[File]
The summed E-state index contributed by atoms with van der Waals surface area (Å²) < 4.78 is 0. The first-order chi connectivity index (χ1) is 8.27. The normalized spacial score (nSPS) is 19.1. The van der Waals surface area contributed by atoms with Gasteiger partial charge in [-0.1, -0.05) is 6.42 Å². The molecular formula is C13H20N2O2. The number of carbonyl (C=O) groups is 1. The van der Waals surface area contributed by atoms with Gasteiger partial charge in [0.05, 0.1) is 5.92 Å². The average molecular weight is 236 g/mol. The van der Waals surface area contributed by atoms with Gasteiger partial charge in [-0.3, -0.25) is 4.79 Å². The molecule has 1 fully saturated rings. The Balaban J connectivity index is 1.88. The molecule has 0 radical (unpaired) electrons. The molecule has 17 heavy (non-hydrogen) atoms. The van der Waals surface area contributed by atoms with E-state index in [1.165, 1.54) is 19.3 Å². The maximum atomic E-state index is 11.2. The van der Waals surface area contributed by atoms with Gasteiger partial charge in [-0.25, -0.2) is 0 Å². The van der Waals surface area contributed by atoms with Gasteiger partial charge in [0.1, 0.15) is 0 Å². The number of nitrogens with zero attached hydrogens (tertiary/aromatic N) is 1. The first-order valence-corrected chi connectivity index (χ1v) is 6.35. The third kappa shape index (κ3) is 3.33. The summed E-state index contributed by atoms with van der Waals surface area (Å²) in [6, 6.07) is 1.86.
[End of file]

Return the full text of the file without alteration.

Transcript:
The summed E-state index contributed by atoms with van der Waals surface area (Å²) < 4.78 is 0. The first-order chi connectivity index (χ1) is 8.27. The normalized spacial score (nSPS) is 19.1. The van der Waals surface area contributed by atoms with Gasteiger partial charge in [-0.1, -0.05) is 6.42 Å². The molecular formula is C13H20N2O2. The number of carbonyl (C=O) groups is 1. The van der Waals surface area contributed by atoms with Gasteiger partial charge in [0.05, 0.1) is 5.92 Å². The average molecular weight is 236 g/mol. The van der Waals surface area contributed by atoms with Gasteiger partial charge in [-0.3, -0.25) is 4.79 Å². The molecule has 1 fully saturated rings. The Balaban J connectivity index is 1.88. The molecule has 0 radical (unpaired) electrons. The molecule has 17 heavy (non-hydrogen) atoms. The van der Waals surface area contributed by atoms with E-state index in [1.165, 1.54) is 19.3 Å². The maximum atomic E-state index is 11.2. The van der Waals surface area contributed by atoms with Gasteiger partial charge in [-0.25, -0.2) is 0 Å². The van der Waals surface area contributed by atoms with Gasteiger partial charge in [0.1, 0.15) is 0 Å². The number of nitrogens with zero attached hydrogens (tertiary/aromatic N) is 1. The first-order valence-corrected chi connectivity index (χ1v) is 6.35. The third kappa shape index (κ3) is 3.33. The summed E-state index contributed by atoms with van der Waals surface area (Å²) in [6, 6.07) is 1.86.